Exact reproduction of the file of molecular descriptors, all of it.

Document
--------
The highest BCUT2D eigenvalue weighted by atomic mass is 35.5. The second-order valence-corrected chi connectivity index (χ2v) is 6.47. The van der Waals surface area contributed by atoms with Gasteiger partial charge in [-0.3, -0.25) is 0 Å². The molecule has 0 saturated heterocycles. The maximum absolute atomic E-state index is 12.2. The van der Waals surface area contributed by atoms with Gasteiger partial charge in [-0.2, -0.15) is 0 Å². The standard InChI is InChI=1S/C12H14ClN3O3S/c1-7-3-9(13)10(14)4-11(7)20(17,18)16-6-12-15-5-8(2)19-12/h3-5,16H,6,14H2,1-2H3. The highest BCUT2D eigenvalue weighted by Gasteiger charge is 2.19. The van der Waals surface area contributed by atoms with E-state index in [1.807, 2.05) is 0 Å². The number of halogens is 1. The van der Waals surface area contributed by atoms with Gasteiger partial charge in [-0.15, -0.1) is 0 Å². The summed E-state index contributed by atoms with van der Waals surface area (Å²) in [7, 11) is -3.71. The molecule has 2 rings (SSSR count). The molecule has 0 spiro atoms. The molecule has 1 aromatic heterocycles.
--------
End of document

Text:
The highest BCUT2D eigenvalue weighted by atomic mass is 35.5. The second-order valence-corrected chi connectivity index (χ2v) is 6.47. The van der Waals surface area contributed by atoms with Gasteiger partial charge in [-0.3, -0.25) is 0 Å². The molecule has 0 saturated heterocycles. The maximum absolute atomic E-state index is 12.2. The van der Waals surface area contributed by atoms with Gasteiger partial charge in [-0.2, -0.15) is 0 Å². The standard InChI is InChI=1S/C12H14ClN3O3S/c1-7-3-9(13)10(14)4-11(7)20(17,18)16-6-12-15-5-8(2)19-12/h3-5,16H,6,14H2,1-2H3. The highest BCUT2D eigenvalue weighted by Gasteiger charge is 2.19. The van der Waals surface area contributed by atoms with E-state index in [1.807, 2.05) is 0 Å². The number of halogens is 1. The van der Waals surface area contributed by atoms with Gasteiger partial charge in [-0.15, -0.1) is 0 Å². The summed E-state index contributed by atoms with van der Waals surface area (Å²) in [7, 11) is -3.71. The molecule has 2 rings (SSSR count). The molecule has 0 spiro atoms. The molecule has 1 aromatic heterocycles.